Monday, March 1, 2010

The usefulness of Glenn Beck

David Frum, the very thoughtful, centrist-leaning conservative thinker, had a bit of a happy hour after CPAC, and he said to me: The thing I respect about Glenn Beck is that he managed to take hard-money crankery away from anti-Semitism.
That's from Dave Weigel of the Washington Independent on a recent episode of the NPR program Fresh Air.

If Frum is correct in his analysis of Beck, I think it's hard to overestimate the value of such a contribution.

Separating a healthy skepticism about the limits and proper role of government from anti-Semitic or racist notions that people of good will rightly find distasteful, is an important function. A function critical to the revitalization of the Republican party and the nation as a whole.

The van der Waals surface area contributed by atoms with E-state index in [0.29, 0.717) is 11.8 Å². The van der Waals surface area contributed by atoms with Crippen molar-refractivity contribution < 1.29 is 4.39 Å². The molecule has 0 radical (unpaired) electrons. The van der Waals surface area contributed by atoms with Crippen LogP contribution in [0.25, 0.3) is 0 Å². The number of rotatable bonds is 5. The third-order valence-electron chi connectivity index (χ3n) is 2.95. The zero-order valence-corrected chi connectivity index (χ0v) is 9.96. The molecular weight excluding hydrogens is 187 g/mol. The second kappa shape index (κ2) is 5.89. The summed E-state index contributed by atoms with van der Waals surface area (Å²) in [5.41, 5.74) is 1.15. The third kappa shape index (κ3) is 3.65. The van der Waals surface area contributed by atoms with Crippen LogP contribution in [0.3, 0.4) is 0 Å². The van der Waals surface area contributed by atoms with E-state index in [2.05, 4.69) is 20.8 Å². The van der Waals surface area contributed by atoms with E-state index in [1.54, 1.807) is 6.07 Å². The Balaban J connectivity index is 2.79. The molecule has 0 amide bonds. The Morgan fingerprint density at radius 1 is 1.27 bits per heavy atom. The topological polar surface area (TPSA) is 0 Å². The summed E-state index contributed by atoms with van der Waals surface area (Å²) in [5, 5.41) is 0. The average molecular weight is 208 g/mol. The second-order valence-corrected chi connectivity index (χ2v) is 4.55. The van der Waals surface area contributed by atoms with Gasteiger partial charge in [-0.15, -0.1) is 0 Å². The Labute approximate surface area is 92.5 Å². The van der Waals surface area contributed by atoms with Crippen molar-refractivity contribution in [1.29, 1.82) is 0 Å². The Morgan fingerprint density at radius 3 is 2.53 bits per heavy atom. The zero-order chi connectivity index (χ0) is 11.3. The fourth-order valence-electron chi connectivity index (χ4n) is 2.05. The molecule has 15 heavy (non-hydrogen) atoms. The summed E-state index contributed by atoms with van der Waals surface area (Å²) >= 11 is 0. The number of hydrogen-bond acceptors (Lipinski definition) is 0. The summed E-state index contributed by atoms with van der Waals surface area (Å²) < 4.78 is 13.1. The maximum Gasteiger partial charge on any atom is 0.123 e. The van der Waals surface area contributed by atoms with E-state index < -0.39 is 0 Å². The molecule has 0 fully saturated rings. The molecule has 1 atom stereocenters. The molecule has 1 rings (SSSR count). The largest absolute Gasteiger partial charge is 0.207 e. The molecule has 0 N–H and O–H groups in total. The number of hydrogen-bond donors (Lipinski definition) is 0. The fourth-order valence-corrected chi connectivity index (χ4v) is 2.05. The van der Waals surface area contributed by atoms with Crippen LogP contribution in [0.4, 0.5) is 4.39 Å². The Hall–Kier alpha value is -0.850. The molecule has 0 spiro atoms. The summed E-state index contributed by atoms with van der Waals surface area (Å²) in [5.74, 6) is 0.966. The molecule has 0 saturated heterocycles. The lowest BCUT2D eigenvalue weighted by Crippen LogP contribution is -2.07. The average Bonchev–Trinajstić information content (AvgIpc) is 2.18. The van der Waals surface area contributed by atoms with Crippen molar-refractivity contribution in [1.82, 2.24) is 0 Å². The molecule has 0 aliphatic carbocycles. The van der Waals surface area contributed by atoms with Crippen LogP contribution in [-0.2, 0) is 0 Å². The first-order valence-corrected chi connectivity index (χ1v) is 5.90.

Even Sarah Palin is getting in on this act. In this National Journal article, the author is equating Palin's anti-intellectualism with that of George Wallace, but takes great pains to point out that she in no way shares the racism that figured so prominently in Wallace's life. Beyond pains really. If nothing else, we know by the end of the article that Sarah Palin is no racist.

While I personally would prefer that the current conservative movement was characterized more by Russel Kirk book clubs than Glenn Beck's chalk board, I'll take what I can get. It is important that suburban Minneapolis soccer-moms realize that skepticism about the federal government's ability to remake healthcare in this nation does not make you some sort of raving tinfoil hat wearing anti-Semite.

If Beck and Palin really can separate these two competing strands of thought, then perhaps all the Levi Johnston drama, crying, and misspelling will have been worth it.

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